• Entrepreneur Visa: If you plan to start a business in the Netherlands, you can apply for an entrepreneur visa. The visa requires you to have a viable business plan and sufficient funds to start and run the business.
  • DAFT Visa: Similar to the entrepreneur visa, the Dutch American Friendship Treaty is an agreement that allows US entrepreneurs and investors to obtain a Dutch residence permit if they make an investment of at least €4,500. This residence permit is valid for two years, and you can apply for a permanent residency permit after five years.
  • Schengen Visa: This is a short-term visa that allows you to stay in the Netherlands for up to 90 days.

After acquiring a visa and moving to the country, you need to get a temporary residence permit. To become eligible for permanent residency, you need to live in the Netherlands for five consecutive years.


How Can I Apply for a Visa?

To apply for a visa in the Netherlands, you will need to provide a variety of documents, including a valid passport, proof of accommodation, evidence of sufficient funds, and travel insurance. If you are applying for a long-stay visa, you may also need to provide additional documents, depending on the purpose of your visit, such as a job offer or acceptance letter from a Dutch educational institution. The exact requirements will depend on the type of visa you’re applying for.

In addition to the visa requirements, there are also certain conditions you must meet to be considered eligible for a visa, such as not having a criminal record and being in good health. The Dutch immigration authorities will also consider factors such as your financial stability and ties to your home country when deciding whether to grant you a visa.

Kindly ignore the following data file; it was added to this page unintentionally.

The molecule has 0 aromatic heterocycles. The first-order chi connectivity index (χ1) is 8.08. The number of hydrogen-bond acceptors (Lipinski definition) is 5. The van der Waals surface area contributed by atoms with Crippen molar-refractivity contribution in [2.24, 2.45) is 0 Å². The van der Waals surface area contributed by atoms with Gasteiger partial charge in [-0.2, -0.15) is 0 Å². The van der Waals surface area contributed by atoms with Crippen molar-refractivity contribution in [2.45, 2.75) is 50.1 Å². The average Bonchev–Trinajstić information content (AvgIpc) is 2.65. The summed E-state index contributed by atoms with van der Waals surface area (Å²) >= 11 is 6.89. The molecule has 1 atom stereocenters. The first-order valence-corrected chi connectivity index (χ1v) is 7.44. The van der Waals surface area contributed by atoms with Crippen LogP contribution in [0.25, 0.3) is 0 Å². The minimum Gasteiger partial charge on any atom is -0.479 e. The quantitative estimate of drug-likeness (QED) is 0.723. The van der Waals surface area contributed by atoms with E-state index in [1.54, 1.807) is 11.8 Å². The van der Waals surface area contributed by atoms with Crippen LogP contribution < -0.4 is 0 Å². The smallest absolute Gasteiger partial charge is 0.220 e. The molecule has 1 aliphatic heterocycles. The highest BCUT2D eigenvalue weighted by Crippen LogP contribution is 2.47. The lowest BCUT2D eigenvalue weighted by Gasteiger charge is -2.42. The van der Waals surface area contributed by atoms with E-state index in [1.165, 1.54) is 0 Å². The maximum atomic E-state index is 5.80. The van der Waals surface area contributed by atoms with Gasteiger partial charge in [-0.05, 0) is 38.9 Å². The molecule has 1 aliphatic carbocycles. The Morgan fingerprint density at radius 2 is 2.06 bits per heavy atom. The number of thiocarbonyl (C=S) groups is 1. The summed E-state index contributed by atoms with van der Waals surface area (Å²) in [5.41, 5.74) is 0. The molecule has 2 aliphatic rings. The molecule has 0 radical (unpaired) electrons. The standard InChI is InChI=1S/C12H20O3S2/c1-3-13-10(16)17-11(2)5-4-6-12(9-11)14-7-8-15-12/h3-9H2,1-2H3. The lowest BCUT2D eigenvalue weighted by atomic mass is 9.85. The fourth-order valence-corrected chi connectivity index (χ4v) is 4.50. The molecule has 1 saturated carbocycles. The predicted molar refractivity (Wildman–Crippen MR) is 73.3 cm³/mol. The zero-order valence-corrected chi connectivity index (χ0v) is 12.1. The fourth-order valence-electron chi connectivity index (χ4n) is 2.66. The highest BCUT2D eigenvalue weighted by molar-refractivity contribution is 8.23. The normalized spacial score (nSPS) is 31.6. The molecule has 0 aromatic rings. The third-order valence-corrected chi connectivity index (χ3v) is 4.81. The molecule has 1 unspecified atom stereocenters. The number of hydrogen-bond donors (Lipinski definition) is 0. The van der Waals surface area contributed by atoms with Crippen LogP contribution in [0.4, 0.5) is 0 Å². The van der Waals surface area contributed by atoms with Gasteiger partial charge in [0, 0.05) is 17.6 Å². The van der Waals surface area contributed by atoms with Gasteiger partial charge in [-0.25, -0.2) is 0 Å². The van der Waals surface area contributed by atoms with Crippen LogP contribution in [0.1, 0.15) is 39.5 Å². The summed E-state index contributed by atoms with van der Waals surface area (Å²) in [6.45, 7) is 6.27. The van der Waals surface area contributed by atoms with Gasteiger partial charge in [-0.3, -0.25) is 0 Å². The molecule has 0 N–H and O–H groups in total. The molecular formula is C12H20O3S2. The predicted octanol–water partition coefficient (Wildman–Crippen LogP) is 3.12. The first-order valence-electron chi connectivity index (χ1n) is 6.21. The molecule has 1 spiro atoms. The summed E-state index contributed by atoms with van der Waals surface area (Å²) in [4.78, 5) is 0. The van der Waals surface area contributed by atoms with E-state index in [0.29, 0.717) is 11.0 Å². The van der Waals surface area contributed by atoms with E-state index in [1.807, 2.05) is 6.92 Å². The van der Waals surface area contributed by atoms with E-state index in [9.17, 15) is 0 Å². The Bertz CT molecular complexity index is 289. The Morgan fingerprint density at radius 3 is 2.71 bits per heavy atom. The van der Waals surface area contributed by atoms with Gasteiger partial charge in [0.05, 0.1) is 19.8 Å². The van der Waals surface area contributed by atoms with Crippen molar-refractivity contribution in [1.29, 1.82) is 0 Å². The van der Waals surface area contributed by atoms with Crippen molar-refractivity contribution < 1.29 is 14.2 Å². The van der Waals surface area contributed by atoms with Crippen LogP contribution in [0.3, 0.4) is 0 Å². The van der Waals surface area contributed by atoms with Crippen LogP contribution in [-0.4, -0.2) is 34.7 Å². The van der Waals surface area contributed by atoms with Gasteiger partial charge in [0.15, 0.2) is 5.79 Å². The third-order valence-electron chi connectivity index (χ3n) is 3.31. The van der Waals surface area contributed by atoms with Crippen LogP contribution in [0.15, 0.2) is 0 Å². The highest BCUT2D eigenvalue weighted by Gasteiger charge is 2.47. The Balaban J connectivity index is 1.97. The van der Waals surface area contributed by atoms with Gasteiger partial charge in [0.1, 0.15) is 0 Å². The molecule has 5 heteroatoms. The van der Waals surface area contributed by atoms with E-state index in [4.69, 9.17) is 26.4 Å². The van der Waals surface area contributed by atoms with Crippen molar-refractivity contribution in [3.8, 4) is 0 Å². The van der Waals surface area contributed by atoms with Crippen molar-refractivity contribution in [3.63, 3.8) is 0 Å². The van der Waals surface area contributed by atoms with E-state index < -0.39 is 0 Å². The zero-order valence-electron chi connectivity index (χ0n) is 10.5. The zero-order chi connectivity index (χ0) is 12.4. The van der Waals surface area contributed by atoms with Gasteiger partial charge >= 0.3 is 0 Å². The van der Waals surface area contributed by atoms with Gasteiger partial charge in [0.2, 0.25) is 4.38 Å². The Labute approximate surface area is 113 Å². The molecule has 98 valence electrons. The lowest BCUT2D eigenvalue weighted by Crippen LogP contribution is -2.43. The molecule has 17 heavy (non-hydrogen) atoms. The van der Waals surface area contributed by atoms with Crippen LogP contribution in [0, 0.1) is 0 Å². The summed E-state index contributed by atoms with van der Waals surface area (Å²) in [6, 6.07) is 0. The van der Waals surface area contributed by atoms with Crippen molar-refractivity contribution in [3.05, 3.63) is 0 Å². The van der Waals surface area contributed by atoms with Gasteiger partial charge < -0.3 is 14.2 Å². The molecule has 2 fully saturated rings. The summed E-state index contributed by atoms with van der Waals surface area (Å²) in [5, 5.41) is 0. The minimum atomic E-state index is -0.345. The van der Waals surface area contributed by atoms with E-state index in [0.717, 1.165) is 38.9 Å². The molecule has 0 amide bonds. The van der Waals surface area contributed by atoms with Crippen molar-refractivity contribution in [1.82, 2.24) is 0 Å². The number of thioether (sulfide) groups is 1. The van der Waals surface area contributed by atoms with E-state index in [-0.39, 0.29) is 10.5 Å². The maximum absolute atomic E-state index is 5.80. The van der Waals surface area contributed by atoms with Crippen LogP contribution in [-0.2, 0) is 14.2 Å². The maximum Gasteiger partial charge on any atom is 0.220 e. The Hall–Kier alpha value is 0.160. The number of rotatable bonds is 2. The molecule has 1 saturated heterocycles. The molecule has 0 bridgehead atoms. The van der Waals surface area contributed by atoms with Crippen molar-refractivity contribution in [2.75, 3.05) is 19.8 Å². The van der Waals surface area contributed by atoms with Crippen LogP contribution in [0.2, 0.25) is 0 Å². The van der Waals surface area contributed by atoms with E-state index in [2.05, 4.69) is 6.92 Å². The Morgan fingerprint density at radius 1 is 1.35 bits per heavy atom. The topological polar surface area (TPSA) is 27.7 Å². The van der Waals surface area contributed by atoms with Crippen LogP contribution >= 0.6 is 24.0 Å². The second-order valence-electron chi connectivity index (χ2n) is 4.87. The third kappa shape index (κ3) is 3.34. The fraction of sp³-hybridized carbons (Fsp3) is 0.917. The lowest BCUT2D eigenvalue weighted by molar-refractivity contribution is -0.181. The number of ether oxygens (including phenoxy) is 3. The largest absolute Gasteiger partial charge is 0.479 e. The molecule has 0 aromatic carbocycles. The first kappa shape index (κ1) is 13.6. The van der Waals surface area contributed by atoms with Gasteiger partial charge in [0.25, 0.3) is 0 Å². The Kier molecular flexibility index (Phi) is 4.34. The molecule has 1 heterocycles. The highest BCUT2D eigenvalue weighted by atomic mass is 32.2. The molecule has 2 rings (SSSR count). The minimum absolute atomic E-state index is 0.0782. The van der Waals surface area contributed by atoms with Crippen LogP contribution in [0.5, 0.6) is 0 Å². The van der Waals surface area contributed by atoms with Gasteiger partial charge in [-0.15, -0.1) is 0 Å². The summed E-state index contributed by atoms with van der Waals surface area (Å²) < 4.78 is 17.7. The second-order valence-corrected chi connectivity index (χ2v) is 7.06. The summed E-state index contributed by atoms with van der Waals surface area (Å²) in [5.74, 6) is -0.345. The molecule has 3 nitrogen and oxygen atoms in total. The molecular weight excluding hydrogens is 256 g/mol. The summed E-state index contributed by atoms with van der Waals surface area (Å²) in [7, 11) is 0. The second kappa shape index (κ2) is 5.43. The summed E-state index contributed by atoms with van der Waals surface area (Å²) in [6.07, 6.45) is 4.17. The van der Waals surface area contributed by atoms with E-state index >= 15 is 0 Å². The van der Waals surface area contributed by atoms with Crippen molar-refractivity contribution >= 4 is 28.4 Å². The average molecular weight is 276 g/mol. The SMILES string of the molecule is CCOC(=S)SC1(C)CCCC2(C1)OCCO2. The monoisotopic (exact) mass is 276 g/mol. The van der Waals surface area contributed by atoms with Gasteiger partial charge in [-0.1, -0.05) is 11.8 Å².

To ensure a smooth and successful application, it’s important to carefully research the visa requirements and processes for your specific case and apply well in advance of your planned travel dates. The visa application process can take several weeks or even months. Also, note that there is a fee you will need to pay for the visa application.

expats in the Netherlands


According to data from the Netherlands' Central
Bureau of Statistics (CBS), as of 2021, there were
approximately 825,000 expats living in the
Netherlands. The expat population in the Netherlands
has been steadily growing in recent years, with the
largest groups coming from the US, the UK, Germany,
and India.





Travelling to the Netherlands

What Do I Need to Arrange Before My Travel?

The travelling requirements for the Netherlands depend on your nationality, the purpose of relocation, and the length of stay.

If you are an EU/EEA/Swiss citizen, for example, travel to the Netherlands is easy as there are no border controls between countries within the Schengen Area. As long as you have a valid passport or ID card, you can enter the country and stay for up to 90 days.

Non-EU citizens, on the other hand, will probably need a visa to enter the Netherlands. Visitors from certain countries (like Australia, Canada, Japan, and the US) may be able to enter the country without a visa for a stay of up to three months, while others will need to apply for a visa before travelling.

Here are some general requirements you need to arrange before your scheduled travel:

  1. Passport: You must have a valid passport that is not due to expire for at least three months beyond your intended stay.
  2. Visa: (See previous sections for types of visas and application requirements)
  3. Health Insurance: You need to have health insurance that covers your medical expenses. This is mandatory for all residents and visitors.
  4. Financial Means: You need to have sufficient funds to cover your expenses during your stay in the Netherlands. The amount varies depending on your purpose and length of stay.
  5. Residence Permit: If you plan to stay in the country for more than three months, you need to apply for a residence permit.

🔎For more detailed and updated information on the travelling requirements for the Netherlands, you are advised to consult the website of your country’s Dutch embassy.


Arriving in the Netherlands

Registering as a Resident

If you are going to stay in the Netherlands for more than four months, you need to register as a resident of the municipality where you’re going to live. You must do this within five days of arriving in the country. This is mandatory for all residents, including EU citizens.

Here is how to register:

  • Find your Local Municipality Office: You can find your local municipality office on the website of the Dutch government.
  • Make an Appointment: You need to make an appointment to register as a resident. You can do this online or by phone.